When did that become a rule?  U.S. Supreme Court Associate Justice Sonia Sotomayor was the first and second justice to violate new guidance that provides each attorney two minutes of uninterrupted time to present their argument. It seems Justice Sotomayor couldn’t contain herself as attorney Paul Hughes began speaking in an immigration case. In the second case of the day, Justice Sotomayor again began to interject too soon, but this time caught herself. With each side typically limited to 30 minutes—and attorneys at times struggling to complete a thought or sentence while being bombarded with questions from the justices—I imagine the two-minute rule is a welcomed change.

Speaking of rule-breakers  This one has nothing to do with employment law, but it is an excellent example of ethical behavior and accepting negative consequences. Having last played in the LPGA in 2008, Lee Ann Walker knew there were significant rule changes she needed to review before  playing in the Senior LPGA Championship at French Lick Resort in Indiana. Unfortunately, until a competitor’s caddie pointed out her violation during the second round, she wasn’t aware of a new rule that prohibits caddies from lining up golfers on putting greens. After contacting a rules official to discuss the issue, Walker herself determined she was due 58 penalty strokes (in case you’re not a golfer, that’s really bad!). “I’m glad I went. I got to see a lot of great friends, it was a great golf course, great event…Everything was great except for my penalties.”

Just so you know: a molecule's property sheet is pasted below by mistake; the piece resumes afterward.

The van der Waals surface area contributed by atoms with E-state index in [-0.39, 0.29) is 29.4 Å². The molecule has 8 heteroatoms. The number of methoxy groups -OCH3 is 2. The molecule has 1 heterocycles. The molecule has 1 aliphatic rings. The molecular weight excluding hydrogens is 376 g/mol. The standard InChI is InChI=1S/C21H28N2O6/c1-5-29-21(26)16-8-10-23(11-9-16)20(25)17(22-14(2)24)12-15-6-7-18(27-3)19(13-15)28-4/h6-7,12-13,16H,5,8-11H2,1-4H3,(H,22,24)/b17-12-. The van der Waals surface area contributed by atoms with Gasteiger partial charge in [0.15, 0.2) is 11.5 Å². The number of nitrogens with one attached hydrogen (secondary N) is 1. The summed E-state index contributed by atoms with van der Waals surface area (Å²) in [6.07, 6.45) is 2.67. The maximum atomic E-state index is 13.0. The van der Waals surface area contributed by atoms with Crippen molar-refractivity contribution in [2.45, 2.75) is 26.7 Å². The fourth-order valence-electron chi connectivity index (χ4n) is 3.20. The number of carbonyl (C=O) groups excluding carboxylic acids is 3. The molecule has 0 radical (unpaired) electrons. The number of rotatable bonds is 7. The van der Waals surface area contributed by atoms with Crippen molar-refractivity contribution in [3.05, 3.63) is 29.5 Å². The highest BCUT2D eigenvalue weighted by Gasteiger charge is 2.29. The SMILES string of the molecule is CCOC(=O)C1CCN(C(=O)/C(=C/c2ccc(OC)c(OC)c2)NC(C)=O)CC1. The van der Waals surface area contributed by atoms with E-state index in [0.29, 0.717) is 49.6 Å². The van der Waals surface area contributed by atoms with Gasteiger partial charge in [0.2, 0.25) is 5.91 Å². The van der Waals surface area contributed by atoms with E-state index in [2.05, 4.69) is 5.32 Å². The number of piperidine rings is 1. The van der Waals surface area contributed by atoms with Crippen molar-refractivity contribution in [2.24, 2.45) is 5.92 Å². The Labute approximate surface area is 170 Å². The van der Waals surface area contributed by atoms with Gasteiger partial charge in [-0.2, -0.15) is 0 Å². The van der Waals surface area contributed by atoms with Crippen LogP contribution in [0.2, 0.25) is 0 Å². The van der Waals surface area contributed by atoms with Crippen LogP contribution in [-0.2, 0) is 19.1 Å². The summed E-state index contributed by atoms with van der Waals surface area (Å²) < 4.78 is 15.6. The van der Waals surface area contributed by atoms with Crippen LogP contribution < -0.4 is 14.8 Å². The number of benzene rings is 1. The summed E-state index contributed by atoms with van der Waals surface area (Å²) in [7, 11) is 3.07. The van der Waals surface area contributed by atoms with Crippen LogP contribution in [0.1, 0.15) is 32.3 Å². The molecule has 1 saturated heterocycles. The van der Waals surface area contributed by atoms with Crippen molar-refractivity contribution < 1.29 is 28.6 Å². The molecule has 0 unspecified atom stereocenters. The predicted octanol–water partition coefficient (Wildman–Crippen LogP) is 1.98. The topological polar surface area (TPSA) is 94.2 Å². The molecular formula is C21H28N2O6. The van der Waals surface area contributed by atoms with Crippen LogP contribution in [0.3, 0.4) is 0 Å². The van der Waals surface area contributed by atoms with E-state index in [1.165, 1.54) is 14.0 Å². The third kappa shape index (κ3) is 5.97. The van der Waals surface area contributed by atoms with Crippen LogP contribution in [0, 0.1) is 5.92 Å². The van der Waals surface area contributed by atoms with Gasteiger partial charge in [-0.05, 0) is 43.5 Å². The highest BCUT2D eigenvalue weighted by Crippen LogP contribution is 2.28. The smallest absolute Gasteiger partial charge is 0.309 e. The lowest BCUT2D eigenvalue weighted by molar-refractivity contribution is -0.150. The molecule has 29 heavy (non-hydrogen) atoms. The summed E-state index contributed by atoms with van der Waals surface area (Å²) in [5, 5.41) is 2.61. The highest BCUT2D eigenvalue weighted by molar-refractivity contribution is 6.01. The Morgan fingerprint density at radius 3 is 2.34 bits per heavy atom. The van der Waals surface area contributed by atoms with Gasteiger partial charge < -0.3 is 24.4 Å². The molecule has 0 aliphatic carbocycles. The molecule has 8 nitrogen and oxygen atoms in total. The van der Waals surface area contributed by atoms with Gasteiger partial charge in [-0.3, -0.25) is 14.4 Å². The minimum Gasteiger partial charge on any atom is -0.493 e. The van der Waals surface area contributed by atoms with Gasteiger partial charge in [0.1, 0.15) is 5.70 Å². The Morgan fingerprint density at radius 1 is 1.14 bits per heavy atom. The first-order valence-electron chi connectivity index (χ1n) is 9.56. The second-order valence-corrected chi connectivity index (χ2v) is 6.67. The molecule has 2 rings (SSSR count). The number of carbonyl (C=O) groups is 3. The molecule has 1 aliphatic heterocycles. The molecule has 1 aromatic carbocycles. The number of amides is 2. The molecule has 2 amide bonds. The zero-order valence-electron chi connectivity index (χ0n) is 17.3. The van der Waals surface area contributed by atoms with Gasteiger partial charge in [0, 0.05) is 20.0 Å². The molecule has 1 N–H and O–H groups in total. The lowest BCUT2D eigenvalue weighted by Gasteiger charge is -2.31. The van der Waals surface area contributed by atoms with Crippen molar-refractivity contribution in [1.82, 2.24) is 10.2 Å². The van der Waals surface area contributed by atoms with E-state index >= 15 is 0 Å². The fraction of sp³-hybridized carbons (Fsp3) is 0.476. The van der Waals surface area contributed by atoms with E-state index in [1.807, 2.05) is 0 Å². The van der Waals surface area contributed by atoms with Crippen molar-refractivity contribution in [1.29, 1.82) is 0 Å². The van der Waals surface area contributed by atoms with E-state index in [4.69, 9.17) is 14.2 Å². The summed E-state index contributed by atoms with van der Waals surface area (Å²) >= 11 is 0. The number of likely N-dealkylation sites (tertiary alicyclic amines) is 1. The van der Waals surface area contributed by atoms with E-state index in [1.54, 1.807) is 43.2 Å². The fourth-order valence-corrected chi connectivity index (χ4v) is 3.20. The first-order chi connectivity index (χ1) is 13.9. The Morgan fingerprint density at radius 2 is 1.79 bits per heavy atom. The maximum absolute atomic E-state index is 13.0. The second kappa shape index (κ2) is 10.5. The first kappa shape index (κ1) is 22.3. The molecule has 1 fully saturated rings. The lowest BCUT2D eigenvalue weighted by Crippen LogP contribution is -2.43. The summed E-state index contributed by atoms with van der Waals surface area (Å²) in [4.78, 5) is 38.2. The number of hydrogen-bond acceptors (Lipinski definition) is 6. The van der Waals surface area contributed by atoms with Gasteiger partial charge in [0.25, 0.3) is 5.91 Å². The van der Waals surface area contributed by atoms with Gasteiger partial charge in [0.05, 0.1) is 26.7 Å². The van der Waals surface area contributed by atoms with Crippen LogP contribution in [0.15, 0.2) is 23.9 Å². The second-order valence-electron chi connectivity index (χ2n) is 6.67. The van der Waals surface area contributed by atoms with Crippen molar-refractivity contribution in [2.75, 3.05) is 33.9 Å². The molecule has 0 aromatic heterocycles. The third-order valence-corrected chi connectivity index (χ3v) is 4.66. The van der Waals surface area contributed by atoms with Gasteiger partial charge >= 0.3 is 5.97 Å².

Thanks for spending a small part of your day with me, and have a great weekend! 


Posted by Frank Cania, president of HR Compliance Experts LLC.